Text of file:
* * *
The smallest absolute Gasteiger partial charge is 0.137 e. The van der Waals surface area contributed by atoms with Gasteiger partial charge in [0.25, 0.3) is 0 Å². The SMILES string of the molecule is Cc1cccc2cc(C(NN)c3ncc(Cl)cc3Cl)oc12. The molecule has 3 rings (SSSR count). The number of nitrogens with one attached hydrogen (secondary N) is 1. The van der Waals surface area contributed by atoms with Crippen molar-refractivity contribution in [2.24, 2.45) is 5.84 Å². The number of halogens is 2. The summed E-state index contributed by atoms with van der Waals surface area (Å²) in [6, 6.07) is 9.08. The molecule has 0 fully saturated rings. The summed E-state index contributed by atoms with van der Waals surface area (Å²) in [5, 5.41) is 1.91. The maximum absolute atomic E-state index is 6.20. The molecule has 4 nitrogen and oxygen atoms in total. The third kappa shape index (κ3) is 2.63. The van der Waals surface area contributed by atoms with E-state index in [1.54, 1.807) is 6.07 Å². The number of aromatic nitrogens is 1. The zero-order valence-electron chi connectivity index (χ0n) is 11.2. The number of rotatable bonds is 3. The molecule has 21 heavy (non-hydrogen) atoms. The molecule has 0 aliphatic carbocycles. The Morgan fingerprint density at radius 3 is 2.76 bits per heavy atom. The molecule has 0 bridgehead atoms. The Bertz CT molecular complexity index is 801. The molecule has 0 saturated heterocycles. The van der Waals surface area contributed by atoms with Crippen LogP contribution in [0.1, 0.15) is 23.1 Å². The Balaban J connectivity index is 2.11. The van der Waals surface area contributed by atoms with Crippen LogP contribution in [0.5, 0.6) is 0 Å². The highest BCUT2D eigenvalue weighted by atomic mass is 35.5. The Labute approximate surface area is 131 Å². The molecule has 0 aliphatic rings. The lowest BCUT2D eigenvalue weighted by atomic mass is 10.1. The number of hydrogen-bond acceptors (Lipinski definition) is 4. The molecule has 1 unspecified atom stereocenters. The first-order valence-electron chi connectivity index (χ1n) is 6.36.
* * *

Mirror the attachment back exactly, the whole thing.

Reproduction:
The smallest absolute Gasteiger partial charge is 0.137 e. The van der Waals surface area contributed by atoms with Gasteiger partial charge in [0.25, 0.3) is 0 Å². The SMILES string of the molecule is Cc1cccc2cc(C(NN)c3ncc(Cl)cc3Cl)oc12. The molecule has 3 rings (SSSR count). The number of nitrogens with one attached hydrogen (secondary N) is 1. The van der Waals surface area contributed by atoms with Crippen molar-refractivity contribution in [2.24, 2.45) is 5.84 Å². The number of halogens is 2. The summed E-state index contributed by atoms with van der Waals surface area (Å²) in [6, 6.07) is 9.08. The molecule has 0 fully saturated rings. The summed E-state index contributed by atoms with van der Waals surface area (Å²) in [5, 5.41) is 1.91. The maximum absolute atomic E-state index is 6.20. The molecule has 4 nitrogen and oxygen atoms in total. The third kappa shape index (κ3) is 2.63. The van der Waals surface area contributed by atoms with E-state index in [1.54, 1.807) is 6.07 Å². The number of aromatic nitrogens is 1. The zero-order valence-electron chi connectivity index (χ0n) is 11.2. The number of rotatable bonds is 3. The molecule has 21 heavy (non-hydrogen) atoms. The molecule has 0 aliphatic carbocycles. The Morgan fingerprint density at radius 3 is 2.76 bits per heavy atom. The molecule has 0 bridgehead atoms. The Bertz CT molecular complexity index is 801. The molecule has 0 saturated heterocycles. The van der Waals surface area contributed by atoms with Crippen LogP contribution in [0.1, 0.15) is 23.1 Å². The Balaban J connectivity index is 2.11. The van der Waals surface area contributed by atoms with Crippen LogP contribution in [0.5, 0.6) is 0 Å². The highest BCUT2D eigenvalue weighted by atomic mass is 35.5. The Labute approximate surface area is 131 Å². The molecule has 0 aliphatic rings. The lowest BCUT2D eigenvalue weighted by atomic mass is 10.1. The number of hydrogen-bond acceptors (Lipinski definition) is 4. The molecule has 1 unspecified atom stereocenters. The first-order valence-electron chi connectivity index (χ1n) is 6.36.